Diagnosis and Treatment of Colorectal Cancer
Regular screening is important in colon cancer, because it can prevent a polyp from becoming cancerous if caught in its early stages. Some of the screening methods look for cancer and polyps inside the colon, while other testing methods just test for the presence of cancer cells. Tests that look for polyps and cancer include sigmoidoscopies, colonoscopies, and double-contrast barium enemas. Once colon cancer has been diagnosed the patient undergoes additional tests to determine if the cancer has spread to other parts of the body. Colon cancer is separated into the following stages depending on the location and advancement of the cancer cells.
Stages of Colon Cancer
- Stage 0 – abnormal cells are present in the inner lining (mucosa) in the wall of the colon. This stage is also known as carcinoma in situ.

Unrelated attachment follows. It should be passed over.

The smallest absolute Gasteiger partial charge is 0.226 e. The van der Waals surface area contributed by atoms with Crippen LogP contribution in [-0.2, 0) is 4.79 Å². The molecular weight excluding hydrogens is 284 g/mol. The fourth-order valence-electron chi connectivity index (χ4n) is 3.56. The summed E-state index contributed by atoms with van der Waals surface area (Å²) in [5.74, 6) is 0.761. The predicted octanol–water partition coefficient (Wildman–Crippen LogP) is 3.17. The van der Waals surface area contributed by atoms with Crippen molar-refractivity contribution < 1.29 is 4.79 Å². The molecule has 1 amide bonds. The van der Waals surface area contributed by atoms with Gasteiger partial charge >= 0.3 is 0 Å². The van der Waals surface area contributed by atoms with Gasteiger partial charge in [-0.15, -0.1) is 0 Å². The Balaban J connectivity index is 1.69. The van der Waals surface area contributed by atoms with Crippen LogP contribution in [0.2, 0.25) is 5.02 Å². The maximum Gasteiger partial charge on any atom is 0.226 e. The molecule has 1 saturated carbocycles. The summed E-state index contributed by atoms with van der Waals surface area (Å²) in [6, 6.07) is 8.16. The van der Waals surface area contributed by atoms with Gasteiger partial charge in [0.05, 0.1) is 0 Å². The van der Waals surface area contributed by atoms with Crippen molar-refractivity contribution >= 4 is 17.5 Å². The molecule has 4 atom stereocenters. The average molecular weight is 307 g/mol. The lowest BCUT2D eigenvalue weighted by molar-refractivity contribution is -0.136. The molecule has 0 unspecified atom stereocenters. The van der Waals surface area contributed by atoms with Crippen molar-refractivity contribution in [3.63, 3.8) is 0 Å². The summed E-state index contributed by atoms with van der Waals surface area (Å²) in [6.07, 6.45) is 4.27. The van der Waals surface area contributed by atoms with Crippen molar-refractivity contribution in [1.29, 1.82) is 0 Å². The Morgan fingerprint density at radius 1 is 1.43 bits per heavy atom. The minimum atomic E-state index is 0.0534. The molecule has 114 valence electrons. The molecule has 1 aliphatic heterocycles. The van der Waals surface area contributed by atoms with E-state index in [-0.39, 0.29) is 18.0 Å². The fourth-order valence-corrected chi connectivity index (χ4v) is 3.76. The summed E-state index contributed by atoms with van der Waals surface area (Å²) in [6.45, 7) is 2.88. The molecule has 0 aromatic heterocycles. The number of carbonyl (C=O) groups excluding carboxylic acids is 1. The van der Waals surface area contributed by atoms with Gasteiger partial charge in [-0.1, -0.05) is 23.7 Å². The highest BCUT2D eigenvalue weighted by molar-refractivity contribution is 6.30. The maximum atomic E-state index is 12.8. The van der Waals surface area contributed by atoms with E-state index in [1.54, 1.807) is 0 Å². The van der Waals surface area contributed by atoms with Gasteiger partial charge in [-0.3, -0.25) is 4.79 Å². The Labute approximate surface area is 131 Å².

- Stage 1 – cancer has spread to the fibrous tissue beneath the muscle layer (submucosa) and may have spread to the muscles surrounding the colon
- Stage 2 – cancer has spread to the serosa, which is the outermost layer of the colon
- Stage 3 – cancer has spread to all the layers of the mucosa and nearby lymph nodes but has not spread to distant sites.
- Stage 4 – cancer has spread to other organs other than the colon, abdominal wall, or distant lymph nodes
Once the cancer is found and classified into a stage, your oncologist will discuss your treatment options. Depending on the stage, one of more of the following may be used: